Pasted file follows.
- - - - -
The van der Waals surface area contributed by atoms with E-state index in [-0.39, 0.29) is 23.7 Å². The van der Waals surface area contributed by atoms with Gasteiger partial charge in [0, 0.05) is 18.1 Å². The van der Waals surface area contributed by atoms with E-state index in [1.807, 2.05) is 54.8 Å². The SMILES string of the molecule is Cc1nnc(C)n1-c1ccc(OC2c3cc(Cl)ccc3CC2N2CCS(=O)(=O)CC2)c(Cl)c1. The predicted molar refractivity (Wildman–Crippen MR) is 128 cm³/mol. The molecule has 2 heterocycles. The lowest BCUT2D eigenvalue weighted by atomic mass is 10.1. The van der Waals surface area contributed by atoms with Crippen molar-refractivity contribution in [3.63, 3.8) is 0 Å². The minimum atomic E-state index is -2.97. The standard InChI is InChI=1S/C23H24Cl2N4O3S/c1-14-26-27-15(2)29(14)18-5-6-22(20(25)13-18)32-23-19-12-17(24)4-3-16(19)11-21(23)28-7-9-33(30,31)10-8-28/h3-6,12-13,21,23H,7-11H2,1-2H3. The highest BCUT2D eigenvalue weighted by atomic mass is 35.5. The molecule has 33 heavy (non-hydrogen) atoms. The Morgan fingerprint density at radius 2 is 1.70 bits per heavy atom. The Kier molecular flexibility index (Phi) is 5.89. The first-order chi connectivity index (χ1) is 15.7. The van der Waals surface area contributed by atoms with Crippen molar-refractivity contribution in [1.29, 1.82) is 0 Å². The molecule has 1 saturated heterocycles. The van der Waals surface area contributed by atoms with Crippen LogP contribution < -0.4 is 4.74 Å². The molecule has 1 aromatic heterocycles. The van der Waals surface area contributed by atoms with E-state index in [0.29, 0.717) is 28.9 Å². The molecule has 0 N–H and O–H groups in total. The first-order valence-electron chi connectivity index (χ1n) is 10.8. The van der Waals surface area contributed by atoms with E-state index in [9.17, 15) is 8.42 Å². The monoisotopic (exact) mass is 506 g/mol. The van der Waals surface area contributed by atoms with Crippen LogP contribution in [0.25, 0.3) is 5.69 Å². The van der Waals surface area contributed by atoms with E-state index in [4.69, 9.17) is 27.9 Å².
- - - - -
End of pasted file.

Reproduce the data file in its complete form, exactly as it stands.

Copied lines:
The van der Waals surface area contributed by atoms with E-state index in [-0.39, 0.29) is 23.7 Å². The van der Waals surface area contributed by atoms with Gasteiger partial charge in [0, 0.05) is 18.1 Å². The van der Waals surface area contributed by atoms with E-state index in [1.807, 2.05) is 54.8 Å². The SMILES string of the molecule is Cc1nnc(C)n1-c1ccc(OC2c3cc(Cl)ccc3CC2N2CCS(=O)(=O)CC2)c(Cl)c1. The predicted molar refractivity (Wildman–Crippen MR) is 128 cm³/mol. The molecule has 2 heterocycles. The lowest BCUT2D eigenvalue weighted by atomic mass is 10.1. The van der Waals surface area contributed by atoms with Crippen molar-refractivity contribution in [3.63, 3.8) is 0 Å². The minimum atomic E-state index is -2.97. The standard InChI is InChI=1S/C23H24Cl2N4O3S/c1-14-26-27-15(2)29(14)18-5-6-22(20(25)13-18)32-23-19-12-17(24)4-3-16(19)11-21(23)28-7-9-33(30,31)10-8-28/h3-6,12-13,21,23H,7-11H2,1-2H3. The highest BCUT2D eigenvalue weighted by atomic mass is 35.5. The molecule has 33 heavy (non-hydrogen) atoms. The Morgan fingerprint density at radius 2 is 1.70 bits per heavy atom. The Kier molecular flexibility index (Phi) is 5.89. The first-order chi connectivity index (χ1) is 15.7. The van der Waals surface area contributed by atoms with Crippen molar-refractivity contribution in [1.29, 1.82) is 0 Å². The molecule has 1 saturated heterocycles. The van der Waals surface area contributed by atoms with Crippen LogP contribution < -0.4 is 4.74 Å². The molecule has 1 aromatic heterocycles. The van der Waals surface area contributed by atoms with E-state index in [0.29, 0.717) is 28.9 Å². The molecule has 0 N–H and O–H groups in total. The first-order valence-electron chi connectivity index (χ1n) is 10.8. The van der Waals surface area contributed by atoms with E-state index in [9.17, 15) is 8.42 Å². The monoisotopic (exact) mass is 506 g/mol. The van der Waals surface area contributed by atoms with Crippen LogP contribution in [0.25, 0.3) is 5.69 Å². The van der Waals surface area contributed by atoms with E-state index in [4.69, 9.17) is 27.9 Å².